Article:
The Threshold of Trust

Written by Davina O'Donoghue

They say that trust takes years to build, seconds to break, and forever to repair; and now more than ever does this old adage hold true. In the UK, trust between consumers and brands and between citizens and authorities is paper-thin and becoming increasingly more fragile by the day. If we continue along this path in the UK, what sort of behaviour might we observe, and which attitudes will evolve and impact on daily life?

To predict the future in one market, it is often good practice to assess patterns in adjoining markets, to pick out markers and triggers that might signal things to come. Our recent work in Europe has turned out some interesting insights that may give us an indication as to what’s to come next in the UK.

In Italy we have seen some interesting adaptations to an increasingly fragmented political situation. This may not be new, but recently it has manifest itself as frustration and distrust in the system. 103 parties are set to stand in the March elections, each with their own agenda and set of policies. This fracture is causing difficulties in pinpointing what constitutes as the common good and is translating to wariness and distrust on an individual level. Consumers are taking a strongly individualist attitude and creating a personal sphere to protect their interests, only making room for their closest friends and family. The family is becoming a private universe, which although shrinking in size, is staying whole for longer, with the average child staying at home until reaching thirty. For brands to break into this universe, they need to appeal to the family as a collective. They should be driving an optimistic vision and picture themselves as allies offering a solution, not a challenge. In some ways, in Italy brands can play a role in becoming the symbolic substitutes for the institutional protection that is not there.

In Russia, the political situation is very different, but the outcome is not all that dissimilar. It is not fracture that is causing distrust, but quite the opposite. It is significant distrust towards the official authority that is providing information to them without alternative perspectives. The carry through is that Russians are questioning the validity of all the information they receive, and at a consumer level this is leading Russians to seek verification and trustworthy sources before forming their attitudes and opinions. This is increasingly taking the form of independent sources, word of mouth and known experts that are building their own trusted relationships with consumers.

Like Italy, the family is important to Russians, but here the family is an entity that can be protected from the outside, and not necessarily something that the individual needs to immerse themselves in. Individuals still seek personal social approval and they are striving to achieve on an individual level, but this creates a paradox of mass individuality. It is this concept that is presenting an opportunity for brands in Russia.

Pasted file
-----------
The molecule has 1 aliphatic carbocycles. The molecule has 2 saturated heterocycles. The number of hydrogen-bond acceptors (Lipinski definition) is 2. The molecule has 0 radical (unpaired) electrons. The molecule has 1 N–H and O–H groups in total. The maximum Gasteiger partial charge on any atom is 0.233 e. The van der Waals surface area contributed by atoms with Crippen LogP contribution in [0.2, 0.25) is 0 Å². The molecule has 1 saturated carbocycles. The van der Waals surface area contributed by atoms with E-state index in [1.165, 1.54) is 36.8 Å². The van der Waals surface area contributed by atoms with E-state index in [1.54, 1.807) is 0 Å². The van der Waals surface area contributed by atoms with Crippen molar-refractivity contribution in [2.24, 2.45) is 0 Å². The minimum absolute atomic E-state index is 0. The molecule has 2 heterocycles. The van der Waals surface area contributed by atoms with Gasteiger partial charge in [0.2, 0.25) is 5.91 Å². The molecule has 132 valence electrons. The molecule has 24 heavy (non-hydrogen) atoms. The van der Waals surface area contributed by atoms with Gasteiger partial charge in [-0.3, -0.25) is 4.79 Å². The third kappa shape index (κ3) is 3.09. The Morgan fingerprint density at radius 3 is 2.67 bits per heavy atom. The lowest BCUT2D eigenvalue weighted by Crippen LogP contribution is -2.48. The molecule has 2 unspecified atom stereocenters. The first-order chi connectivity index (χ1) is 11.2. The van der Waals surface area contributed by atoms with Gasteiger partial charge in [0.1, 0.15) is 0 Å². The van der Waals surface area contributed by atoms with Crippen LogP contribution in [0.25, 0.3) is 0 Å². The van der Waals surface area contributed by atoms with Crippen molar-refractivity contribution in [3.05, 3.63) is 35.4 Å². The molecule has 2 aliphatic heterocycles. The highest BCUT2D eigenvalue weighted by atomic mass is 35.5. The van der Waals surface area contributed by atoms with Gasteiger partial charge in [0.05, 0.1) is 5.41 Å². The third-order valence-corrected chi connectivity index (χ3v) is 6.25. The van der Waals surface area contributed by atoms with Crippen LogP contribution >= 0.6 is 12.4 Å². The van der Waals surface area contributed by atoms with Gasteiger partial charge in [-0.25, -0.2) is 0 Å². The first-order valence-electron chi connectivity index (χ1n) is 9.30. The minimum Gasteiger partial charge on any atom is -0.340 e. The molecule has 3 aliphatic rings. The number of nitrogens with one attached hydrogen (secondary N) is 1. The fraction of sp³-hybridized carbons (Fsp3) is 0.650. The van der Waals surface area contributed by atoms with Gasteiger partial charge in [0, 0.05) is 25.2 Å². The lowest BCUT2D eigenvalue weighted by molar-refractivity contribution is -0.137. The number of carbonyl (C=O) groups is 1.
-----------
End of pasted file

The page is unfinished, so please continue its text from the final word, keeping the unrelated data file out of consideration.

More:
In the UK we are starting to see similar behaviours manifest themselves in the British public. Our work with UK consumers on the subject of protectionism has identified a segment of consumers that are right now experiencing the beginnings of a trust crisis. The first signs are a lack of trust in the authorities, but it soon follows with active rebellion. Consumers demand transparency and honest content and start to question and reject all information that they don’t feel to be genuine. One of the hallmarks of this group is a desire to drive change in both their local and global environment and so they are drawn to brands that promote environmental and ethical causes. There are other key attitudes that we can identify from this group:

• Have lost trust in ‘big brands’ and prefer to buy more niche, local made or small batch

• Demand authenticity and transparency and are likely to interrogate claims

• They strive to align with brands that promise a higher order purpose and speak to positive change in process, packaging, sourcing and ingredients

• They seek to celebrate and champion brands that align with their values and punish (boycott) those who do not

• Word of mouth is hugely important; this audience values the perspective of their tribe

So how do brands find their place in this consumer crisis? We believe there are four key learnings that brands have the power to deliver on.

1. Feed consumers’ desire for disruption

Consumers seek to transform their macro/ micro worlds in a way that works towards a better future. As such, they are uneasy with the status quo … they desire disruption, challenge and the promise of a better future

2. Deliver on a brand purpose

Consumers hunger for a brand with a philosophy and sense of purpose, offering something bigger than the product itself

3. Be authentic

In an age of declining trust in institutions of authority; consumers seek reassurance, trust and honesty.

4. Create a community feel

As the world changes, our fundamental human desire for connection does not. Regardless of segment there is a desire for consumers to connect with likeminded individuals; to share ideas, find new inspiration and connect over shared values and experiences